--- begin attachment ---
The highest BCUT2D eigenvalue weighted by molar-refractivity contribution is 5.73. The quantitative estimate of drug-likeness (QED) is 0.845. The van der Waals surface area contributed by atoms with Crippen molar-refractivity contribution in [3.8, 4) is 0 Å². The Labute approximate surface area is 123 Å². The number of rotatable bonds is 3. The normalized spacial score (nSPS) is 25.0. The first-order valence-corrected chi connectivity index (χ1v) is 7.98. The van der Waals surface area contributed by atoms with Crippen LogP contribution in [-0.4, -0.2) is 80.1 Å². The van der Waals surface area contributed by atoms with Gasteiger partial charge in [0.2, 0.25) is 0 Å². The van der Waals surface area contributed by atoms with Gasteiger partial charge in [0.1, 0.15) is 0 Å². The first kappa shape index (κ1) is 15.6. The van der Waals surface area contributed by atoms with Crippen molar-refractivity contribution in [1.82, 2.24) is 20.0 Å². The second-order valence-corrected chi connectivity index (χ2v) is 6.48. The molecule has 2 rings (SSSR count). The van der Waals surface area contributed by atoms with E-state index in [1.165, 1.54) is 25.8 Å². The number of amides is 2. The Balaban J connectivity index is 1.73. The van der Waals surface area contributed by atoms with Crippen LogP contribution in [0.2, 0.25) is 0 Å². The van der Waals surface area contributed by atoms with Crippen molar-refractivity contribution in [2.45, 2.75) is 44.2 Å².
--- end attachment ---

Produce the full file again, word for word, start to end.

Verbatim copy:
The highest BCUT2D eigenvalue weighted by molar-refractivity contribution is 5.73. The quantitative estimate of drug-likeness (QED) is 0.845. The van der Waals surface area contributed by atoms with Crippen molar-refractivity contribution in [3.8, 4) is 0 Å². The Labute approximate surface area is 123 Å². The number of rotatable bonds is 3. The normalized spacial score (nSPS) is 25.0. The first-order valence-corrected chi connectivity index (χ1v) is 7.98. The van der Waals surface area contributed by atoms with Crippen LogP contribution in [-0.4, -0.2) is 80.1 Å². The van der Waals surface area contributed by atoms with Gasteiger partial charge in [0.2, 0.25) is 0 Å². The van der Waals surface area contributed by atoms with Gasteiger partial charge in [0.1, 0.15) is 0 Å². The first kappa shape index (κ1) is 15.6. The van der Waals surface area contributed by atoms with Crippen molar-refractivity contribution in [1.82, 2.24) is 20.0 Å². The second-order valence-corrected chi connectivity index (χ2v) is 6.48. The molecule has 2 rings (SSSR count). The van der Waals surface area contributed by atoms with E-state index in [1.165, 1.54) is 25.8 Å². The number of amides is 2. The Balaban J connectivity index is 1.73. The van der Waals surface area contributed by atoms with Crippen LogP contribution in [0.2, 0.25) is 0 Å². The van der Waals surface area contributed by atoms with Crippen molar-refractivity contribution in [2.45, 2.75) is 44.2 Å².